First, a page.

You know, not ludicrous, but I don’t believe so. I think the way it works is whoever is the highest bidder wins that lease.
Right? So good luck. Exciting. You might have a brand new tenant, you don’t know who it’s gonna be, but
well as a landlord, you could be one of them. You can be one of the bidders. Got it. So you will see, you will see landlords I unequivocally in this one. You will definitely see landlords at bankruptcy trying to make sure they can control their own real estate and decide who they want to go in the space. I think you will definitely see landlords buying space buying leases back.
Right. And I think that’s the punchline here. You heard it here. First, we are not afraid of the Bed Bath and Beyond bankruptcy. In fact, it could be a great thing for retail landlords with a lot of tenant competition for the available spaces.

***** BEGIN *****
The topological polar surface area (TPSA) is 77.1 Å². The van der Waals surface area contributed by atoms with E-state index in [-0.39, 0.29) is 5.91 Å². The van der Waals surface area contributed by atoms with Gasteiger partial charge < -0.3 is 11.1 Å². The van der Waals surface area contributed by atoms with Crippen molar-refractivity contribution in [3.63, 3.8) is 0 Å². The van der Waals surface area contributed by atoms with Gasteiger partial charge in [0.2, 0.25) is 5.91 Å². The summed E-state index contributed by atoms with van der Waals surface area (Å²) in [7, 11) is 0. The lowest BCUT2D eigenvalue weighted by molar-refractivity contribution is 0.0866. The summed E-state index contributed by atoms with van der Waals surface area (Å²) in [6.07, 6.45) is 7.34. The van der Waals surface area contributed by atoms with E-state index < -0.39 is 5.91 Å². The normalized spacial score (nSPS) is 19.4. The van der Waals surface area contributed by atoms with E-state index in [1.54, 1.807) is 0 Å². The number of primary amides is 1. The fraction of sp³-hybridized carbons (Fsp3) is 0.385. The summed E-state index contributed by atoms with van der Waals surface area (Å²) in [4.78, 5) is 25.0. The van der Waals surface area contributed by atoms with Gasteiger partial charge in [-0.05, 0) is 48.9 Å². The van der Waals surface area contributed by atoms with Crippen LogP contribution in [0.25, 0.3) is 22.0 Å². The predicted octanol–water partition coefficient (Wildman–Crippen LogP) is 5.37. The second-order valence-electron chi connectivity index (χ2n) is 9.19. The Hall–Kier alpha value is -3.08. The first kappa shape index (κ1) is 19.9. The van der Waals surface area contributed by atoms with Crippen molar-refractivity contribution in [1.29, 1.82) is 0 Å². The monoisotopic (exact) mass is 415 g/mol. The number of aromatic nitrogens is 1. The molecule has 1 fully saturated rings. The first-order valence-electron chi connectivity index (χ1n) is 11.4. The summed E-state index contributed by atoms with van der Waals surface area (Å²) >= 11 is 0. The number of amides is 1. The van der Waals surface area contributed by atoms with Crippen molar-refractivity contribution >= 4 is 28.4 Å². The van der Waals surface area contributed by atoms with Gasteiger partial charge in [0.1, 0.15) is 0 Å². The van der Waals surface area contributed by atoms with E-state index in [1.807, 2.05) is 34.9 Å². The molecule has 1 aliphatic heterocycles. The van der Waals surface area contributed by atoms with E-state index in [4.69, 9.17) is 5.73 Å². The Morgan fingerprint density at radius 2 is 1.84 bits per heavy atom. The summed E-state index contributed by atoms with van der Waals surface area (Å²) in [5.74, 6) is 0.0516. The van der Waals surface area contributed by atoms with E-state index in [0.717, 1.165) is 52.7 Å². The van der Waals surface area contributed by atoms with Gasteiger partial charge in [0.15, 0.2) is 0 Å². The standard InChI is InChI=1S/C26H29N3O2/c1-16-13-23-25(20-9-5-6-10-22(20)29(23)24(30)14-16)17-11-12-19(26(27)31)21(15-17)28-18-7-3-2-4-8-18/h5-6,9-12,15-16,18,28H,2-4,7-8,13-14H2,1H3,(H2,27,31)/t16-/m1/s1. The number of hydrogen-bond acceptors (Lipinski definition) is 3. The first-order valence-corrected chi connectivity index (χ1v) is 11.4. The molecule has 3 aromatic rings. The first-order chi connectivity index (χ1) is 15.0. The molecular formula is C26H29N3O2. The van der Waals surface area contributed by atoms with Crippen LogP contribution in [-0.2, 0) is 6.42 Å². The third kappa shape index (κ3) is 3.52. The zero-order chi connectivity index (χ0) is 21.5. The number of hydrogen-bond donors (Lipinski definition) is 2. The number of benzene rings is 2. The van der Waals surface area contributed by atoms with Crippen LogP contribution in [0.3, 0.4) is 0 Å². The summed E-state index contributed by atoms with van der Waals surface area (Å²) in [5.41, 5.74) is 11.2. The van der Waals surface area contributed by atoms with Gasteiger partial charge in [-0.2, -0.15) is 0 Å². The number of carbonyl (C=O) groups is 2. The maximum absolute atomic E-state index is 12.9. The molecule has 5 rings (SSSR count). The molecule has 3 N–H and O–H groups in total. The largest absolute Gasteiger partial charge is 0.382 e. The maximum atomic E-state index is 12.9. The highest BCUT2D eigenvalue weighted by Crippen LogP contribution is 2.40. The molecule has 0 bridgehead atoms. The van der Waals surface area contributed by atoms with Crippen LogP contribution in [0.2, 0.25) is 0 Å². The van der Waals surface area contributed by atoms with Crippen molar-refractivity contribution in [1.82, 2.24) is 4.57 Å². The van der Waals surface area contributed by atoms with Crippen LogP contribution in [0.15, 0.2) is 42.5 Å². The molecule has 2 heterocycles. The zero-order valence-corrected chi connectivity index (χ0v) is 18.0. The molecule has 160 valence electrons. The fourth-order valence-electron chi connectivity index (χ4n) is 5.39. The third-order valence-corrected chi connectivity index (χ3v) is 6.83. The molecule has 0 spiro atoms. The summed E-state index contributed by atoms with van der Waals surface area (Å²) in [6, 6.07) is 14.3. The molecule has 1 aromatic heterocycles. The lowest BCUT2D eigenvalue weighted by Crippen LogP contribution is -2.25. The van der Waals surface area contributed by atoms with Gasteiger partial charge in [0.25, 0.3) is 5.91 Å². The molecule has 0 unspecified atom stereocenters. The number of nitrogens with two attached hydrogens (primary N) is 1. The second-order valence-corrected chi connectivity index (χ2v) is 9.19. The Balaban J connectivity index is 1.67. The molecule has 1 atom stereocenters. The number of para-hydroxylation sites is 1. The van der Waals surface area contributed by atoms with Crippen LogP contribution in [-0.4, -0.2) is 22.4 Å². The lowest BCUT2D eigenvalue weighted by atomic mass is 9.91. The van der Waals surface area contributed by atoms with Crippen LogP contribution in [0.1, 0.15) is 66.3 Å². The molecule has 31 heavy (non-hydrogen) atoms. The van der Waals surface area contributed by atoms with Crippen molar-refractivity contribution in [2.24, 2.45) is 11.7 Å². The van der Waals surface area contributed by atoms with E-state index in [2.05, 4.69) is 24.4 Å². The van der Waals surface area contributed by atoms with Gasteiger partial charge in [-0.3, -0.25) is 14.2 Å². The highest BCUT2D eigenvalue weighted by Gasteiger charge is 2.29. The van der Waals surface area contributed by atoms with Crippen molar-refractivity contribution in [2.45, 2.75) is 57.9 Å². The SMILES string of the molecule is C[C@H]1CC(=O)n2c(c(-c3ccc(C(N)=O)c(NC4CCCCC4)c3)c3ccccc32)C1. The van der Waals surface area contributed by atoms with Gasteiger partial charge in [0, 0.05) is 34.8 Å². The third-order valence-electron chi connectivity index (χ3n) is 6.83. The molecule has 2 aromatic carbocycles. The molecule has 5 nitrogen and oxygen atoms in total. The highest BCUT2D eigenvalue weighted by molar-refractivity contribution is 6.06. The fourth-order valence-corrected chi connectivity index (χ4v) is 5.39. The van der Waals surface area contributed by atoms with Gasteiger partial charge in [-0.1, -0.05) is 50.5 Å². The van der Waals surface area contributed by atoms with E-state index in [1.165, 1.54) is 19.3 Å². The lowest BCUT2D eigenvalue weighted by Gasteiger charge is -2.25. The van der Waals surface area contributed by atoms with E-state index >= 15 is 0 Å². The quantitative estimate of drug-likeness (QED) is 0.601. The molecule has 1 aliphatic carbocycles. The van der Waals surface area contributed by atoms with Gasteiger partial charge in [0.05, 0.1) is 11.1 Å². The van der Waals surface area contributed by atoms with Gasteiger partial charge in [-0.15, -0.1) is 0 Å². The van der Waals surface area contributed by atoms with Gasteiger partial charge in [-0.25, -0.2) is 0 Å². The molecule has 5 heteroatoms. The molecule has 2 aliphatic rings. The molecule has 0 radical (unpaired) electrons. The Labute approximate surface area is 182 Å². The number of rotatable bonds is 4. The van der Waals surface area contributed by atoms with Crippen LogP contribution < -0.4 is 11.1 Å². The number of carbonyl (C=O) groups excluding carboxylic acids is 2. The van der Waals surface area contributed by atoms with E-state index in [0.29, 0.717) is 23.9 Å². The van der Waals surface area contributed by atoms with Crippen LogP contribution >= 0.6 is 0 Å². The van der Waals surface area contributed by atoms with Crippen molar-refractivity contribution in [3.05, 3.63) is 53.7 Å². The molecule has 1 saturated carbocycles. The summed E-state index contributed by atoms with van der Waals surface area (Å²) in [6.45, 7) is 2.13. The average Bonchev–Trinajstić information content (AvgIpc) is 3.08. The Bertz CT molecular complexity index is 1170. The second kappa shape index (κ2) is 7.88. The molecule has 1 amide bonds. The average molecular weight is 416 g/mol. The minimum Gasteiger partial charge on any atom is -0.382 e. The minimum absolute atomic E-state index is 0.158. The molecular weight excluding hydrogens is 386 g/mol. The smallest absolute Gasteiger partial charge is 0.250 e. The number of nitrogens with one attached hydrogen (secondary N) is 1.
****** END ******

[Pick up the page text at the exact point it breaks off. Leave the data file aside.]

Yep. All right. All right.
Thanks so much for your insights Chris and good luck with your two stores can’t wait to see what they become sure it will be fantastic. And everyone listening that was what’s in store. We’re so happy you could join us for our take on retail bankruptcies and what it means for retail real estate. We will see you next month. Thanks so much Chris. Thank you.